Complex interactions in a host-symbiont-microbiome triangle: The wasp Asobara japonica, the endosymbiont Wolbachia and the remainder microbiome

Pina Brinker

Research output: ThesisThesis fully internal (DIV)

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Recent research on microbial communities suggests that symbiont-induced phenotypes are not caused by the symbiont alone but in interaction with the remainder host microbiome. Despite this, most current investigations limit themselves to binary host-symbiont interactions ignoring potential microbe-microbe and host-microbe interactions. The inclusion of microbe-microbe and host-microbe interactions into host-symbiont studies is needed, as they will not only help to understand symbiotic interactions better but will also to draw general predictions on the possible future of symbioses in our changing world. In this thesis, I investigate the tripartite interaction between the endosymbiont Wolbachia, its host, the parasitic wasp Asobara japonica, and the remainder microbiome. Wolbachia infection in these wasps causes asexual reproduction, which can occasionally fail, potentially due to microbe-microbe or host-microbe interactions. By investigating the complex interactions between host genotype, bacterial community composition and symbiont status in the field and experimentally, I show that the symbiont-induced reproductive phenotype is executed in close interaction with the host genotype and the remainder microbiome. This study, therefore, provides an important first step to deepening our understanding of this tripartite interaction.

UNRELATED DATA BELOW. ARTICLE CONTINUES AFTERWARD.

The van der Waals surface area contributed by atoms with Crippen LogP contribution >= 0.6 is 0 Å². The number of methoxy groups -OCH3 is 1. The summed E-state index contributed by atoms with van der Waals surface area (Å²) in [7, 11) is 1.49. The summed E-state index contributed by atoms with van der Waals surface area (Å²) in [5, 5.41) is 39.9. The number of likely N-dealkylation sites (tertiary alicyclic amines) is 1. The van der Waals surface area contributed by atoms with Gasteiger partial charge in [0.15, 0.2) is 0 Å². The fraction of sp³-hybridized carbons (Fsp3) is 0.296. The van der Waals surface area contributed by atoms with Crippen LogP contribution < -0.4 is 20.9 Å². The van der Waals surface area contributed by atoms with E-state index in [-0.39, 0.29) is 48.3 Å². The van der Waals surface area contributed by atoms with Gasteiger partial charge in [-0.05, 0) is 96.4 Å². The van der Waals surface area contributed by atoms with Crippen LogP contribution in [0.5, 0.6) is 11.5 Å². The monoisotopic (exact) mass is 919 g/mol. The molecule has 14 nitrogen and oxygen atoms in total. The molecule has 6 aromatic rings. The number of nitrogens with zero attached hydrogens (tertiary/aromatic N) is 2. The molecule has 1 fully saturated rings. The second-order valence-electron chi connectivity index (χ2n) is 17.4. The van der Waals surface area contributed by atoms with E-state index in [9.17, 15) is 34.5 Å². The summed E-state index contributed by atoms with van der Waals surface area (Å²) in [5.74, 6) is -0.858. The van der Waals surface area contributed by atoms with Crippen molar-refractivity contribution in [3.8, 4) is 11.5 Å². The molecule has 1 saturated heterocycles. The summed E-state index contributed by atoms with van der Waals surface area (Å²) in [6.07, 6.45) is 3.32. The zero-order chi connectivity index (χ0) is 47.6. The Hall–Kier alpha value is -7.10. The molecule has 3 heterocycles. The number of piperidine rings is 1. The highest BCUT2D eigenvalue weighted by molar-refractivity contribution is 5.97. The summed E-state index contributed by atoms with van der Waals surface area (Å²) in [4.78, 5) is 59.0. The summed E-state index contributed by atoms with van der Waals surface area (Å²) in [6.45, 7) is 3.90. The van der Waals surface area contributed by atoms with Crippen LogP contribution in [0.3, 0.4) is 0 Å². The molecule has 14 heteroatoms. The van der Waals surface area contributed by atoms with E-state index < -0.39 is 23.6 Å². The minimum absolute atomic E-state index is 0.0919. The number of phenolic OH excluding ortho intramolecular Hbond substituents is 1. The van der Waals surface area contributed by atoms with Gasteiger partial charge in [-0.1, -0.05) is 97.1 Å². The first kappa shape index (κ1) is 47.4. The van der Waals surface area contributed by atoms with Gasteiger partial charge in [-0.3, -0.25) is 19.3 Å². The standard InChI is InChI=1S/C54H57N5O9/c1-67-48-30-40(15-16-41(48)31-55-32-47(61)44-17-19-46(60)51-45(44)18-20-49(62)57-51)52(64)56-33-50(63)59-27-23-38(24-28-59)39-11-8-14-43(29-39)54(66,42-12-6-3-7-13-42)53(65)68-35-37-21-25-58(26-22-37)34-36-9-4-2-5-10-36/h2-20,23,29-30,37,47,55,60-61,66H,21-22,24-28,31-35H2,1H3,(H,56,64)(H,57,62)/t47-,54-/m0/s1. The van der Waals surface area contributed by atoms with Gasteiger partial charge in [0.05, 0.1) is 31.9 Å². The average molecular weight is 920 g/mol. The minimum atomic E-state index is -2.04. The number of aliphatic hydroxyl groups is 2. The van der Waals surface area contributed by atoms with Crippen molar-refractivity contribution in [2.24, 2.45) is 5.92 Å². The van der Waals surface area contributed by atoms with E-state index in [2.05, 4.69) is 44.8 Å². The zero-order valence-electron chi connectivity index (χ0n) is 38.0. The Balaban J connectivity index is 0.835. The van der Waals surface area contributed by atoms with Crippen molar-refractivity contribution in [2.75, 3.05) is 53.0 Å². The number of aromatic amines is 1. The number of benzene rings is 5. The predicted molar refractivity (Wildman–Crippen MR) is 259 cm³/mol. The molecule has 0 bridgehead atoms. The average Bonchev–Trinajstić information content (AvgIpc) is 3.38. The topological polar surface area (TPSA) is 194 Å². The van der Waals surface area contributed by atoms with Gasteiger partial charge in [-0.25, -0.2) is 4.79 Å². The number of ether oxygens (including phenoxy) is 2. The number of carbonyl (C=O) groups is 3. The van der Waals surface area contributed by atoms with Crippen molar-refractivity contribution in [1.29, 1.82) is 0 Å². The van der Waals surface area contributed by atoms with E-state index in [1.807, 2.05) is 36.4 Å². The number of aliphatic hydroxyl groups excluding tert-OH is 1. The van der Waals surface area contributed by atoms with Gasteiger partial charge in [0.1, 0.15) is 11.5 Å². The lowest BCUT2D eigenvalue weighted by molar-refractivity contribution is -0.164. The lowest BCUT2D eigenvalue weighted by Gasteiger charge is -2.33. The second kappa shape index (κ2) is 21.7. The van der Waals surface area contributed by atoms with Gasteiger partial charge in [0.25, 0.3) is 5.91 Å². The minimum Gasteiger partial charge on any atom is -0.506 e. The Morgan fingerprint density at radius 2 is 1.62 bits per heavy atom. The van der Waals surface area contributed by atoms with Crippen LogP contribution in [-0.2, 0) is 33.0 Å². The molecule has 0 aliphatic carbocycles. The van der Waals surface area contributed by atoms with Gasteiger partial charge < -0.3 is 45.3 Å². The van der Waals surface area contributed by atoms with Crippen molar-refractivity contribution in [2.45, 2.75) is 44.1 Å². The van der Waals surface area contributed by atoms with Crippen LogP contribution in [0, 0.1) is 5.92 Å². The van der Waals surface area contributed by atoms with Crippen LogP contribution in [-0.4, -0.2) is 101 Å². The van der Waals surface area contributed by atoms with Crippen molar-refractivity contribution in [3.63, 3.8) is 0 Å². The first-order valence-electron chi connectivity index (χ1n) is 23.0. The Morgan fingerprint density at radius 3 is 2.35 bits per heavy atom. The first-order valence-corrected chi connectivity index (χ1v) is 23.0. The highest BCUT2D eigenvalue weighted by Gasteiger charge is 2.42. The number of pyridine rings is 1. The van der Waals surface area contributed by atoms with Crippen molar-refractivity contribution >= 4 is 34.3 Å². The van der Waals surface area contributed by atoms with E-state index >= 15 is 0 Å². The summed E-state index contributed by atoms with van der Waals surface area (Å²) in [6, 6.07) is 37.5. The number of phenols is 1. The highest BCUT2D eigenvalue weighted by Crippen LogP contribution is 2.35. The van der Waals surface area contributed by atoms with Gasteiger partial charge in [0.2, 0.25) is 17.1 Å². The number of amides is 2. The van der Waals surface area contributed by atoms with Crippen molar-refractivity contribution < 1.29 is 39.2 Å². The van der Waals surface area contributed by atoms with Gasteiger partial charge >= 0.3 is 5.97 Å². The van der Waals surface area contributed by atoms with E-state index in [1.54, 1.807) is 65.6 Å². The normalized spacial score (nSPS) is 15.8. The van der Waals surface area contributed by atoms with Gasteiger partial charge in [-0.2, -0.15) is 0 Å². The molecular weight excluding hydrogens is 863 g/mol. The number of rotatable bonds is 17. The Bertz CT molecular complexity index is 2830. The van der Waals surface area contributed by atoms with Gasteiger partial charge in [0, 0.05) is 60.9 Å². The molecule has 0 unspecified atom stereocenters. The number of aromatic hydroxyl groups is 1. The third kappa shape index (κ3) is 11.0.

Original languageEnglish
QualificationDoctor of Philosophy
Awarding Institution
  • University of Groningen
  • Beukeboom, Leo, Supervisor
  • Falcao Salles, Joana, Supervisor
  • Fontaine, Michael, Co-supervisor
Award date11-Oct-2022
Place of Publication[Groningen]
Publication statusPublished - 2022

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